The IEA came out with a rather bullish remark for oil this morning, stating that peak demand is still years away.
The agency’s chief Fatih Birol said that “In the absence of strong government policies, a sustained economic recovery and low oil prices are likely to take global oil demand back to where it was, and beyond,”.
While there’s reason to be optimistic about the demand recovery in oil, given new data on oil consumption from China and the U.S., a full recovery could take much longer this time around compared to the 2008/2009 crisis.
The world’s two largest crude oil consumers, the U.S. and China, have both seen a rather quick recovery in gasoline demand, with the demand for distillates lagging a bit behind in the U.S.
Bloomberg’s Javier Blas projected that U.S. gasoline demand was on course to reach 8 million barrels just ahead of memorial day weekend.
In the meantime, IHS Markit data suggests that China has seen oil demand bounce back even faster, with demand levels in April reaching 89 percent of April 2019 levels. Jim Burkhard, VP and head of oil markets at IHS Markit expects crude demand to reach 92 percent of May 2019 levels this month, stating that “The brisk resumption of Chinese oil demand, 90 percent of pre-COVID levels by the end of April and moving higher, is a welcome signpost for the global economy. When you consider that oil demand in China – the first country impacted by the virus – had fallen by more than 40 percent in February, the degree to which it is snapping back offers reason for some optimism about economic and demand recovery trends in other markets such as Europe and North America,”.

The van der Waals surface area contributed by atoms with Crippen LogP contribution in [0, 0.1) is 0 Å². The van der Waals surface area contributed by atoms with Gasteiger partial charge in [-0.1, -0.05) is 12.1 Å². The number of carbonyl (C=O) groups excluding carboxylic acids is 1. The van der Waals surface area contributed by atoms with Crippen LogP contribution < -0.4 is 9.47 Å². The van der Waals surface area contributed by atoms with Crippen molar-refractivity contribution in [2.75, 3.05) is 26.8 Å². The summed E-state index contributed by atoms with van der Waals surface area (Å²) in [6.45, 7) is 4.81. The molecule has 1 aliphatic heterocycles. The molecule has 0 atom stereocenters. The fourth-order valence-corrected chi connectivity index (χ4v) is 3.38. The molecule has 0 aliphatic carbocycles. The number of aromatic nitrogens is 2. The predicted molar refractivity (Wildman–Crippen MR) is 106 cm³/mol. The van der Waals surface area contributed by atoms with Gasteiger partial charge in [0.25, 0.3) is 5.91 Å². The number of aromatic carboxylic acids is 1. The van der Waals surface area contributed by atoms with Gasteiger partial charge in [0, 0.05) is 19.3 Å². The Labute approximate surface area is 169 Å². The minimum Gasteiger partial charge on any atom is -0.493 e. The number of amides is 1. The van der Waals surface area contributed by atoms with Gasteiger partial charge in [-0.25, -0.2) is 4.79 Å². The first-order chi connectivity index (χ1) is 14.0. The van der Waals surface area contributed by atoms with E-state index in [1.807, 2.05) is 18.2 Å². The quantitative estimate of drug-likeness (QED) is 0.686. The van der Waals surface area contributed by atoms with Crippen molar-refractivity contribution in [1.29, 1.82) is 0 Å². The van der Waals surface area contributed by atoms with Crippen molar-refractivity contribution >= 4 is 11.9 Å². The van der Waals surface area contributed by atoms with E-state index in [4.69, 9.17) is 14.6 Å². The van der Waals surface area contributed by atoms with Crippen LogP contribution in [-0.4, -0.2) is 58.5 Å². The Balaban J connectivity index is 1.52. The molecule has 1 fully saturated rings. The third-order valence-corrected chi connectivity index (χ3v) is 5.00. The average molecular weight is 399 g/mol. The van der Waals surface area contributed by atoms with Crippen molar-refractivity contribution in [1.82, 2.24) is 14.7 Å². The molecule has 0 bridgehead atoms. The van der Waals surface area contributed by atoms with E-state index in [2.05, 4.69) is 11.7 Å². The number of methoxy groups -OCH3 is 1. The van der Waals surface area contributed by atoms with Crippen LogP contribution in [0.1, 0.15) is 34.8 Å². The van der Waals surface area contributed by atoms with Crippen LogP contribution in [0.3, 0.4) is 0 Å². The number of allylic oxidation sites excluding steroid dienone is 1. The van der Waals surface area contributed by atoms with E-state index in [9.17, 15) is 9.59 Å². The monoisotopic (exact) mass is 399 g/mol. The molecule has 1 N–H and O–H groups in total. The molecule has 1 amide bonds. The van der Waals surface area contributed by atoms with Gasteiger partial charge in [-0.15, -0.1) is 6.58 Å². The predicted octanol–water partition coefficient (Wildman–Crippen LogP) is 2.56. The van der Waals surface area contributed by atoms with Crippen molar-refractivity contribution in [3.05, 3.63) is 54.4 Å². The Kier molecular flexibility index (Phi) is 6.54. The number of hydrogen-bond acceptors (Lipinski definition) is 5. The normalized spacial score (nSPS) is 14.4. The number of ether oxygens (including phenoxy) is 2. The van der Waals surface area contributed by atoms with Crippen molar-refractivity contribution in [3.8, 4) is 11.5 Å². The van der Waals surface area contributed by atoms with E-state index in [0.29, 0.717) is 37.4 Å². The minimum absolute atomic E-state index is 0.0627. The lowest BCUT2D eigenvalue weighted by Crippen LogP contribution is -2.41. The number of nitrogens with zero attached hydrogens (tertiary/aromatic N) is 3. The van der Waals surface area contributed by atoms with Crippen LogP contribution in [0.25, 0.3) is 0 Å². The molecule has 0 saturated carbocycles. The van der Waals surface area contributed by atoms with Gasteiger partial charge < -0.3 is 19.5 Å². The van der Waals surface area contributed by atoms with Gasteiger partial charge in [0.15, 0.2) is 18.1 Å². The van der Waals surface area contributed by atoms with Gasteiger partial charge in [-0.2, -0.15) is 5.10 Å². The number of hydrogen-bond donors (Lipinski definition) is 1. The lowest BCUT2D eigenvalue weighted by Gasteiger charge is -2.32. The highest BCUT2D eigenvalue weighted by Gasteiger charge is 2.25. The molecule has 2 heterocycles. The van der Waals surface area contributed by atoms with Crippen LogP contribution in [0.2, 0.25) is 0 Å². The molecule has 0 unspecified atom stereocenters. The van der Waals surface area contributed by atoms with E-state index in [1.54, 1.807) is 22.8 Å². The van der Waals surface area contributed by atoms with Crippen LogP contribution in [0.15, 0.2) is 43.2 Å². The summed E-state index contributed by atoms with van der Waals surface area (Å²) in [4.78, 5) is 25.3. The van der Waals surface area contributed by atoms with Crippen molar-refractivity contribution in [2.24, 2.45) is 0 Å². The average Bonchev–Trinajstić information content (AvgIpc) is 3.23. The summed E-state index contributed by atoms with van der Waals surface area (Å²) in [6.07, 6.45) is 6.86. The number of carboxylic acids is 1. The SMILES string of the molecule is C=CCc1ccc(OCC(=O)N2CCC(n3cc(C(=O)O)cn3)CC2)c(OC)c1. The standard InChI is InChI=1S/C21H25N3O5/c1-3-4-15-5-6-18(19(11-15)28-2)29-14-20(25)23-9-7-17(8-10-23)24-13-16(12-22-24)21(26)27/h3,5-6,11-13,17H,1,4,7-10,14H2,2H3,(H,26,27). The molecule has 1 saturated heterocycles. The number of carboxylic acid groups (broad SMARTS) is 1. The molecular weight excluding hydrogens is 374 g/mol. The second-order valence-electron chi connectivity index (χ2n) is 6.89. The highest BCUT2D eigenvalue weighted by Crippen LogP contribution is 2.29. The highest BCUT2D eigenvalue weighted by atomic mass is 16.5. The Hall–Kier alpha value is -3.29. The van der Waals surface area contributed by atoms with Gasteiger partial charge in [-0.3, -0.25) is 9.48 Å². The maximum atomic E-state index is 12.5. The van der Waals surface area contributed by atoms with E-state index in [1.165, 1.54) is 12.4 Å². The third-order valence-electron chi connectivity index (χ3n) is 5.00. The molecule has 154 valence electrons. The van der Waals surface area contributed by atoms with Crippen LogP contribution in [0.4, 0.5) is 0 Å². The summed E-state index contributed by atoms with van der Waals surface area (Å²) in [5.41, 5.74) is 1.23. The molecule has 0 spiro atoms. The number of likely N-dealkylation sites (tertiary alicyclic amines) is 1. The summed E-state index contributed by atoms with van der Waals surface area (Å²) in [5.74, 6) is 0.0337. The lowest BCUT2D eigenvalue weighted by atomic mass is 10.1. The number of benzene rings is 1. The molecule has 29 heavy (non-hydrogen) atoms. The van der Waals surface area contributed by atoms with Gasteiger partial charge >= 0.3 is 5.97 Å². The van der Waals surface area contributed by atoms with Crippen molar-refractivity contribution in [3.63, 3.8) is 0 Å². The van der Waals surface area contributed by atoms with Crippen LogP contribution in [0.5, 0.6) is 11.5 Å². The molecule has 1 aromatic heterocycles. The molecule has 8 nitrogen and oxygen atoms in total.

In Europe, COVID-19 cases have peaked, and new hospitalizations and infections have declined in May, leading to the reopening of economies and an increase in road fuel consumption. Consultancy Rystad now estimates that total oil demand in Europe for 2020 is forecast to fall by 1.8 million bpd to 12.4 million bpd, a 13.2 percent decline from 2019’s 14.2 million bpd, and that total demand is set to recover to 13.6 million bpd in 2021, led by a recovery in road fuels.
Whether the bounce in demand will prove sustainable is hard to say. Fears of a deep global depression and millions of layoffs are not unfounded. The magnitude of economic destruction is much greater than during the last crisis, and many fear that jobs that have been lost may not come back.
Researchers at the University of Chicago’s Becker Institute for Economics estimate that 42 percent of jobs could be permanently lost. The staggering number of job losses and the vast amount of companies that have shifted to a work-from-home environment could make it much harder for oil markets to recover.
Looking at the IEA’s bullish message; before the pandemic struck, the agency said global petroleum consumption was likely to reach about 105 million barrels a day by 2030 and about 106 million by 2040 in the absence of new government policies. The agency may well have to adjust these numbers as oil demand growth over the next 5 years is unlikely to be significant given the long-term challenges for the industry.
By Tom Kool of Oilprice.com
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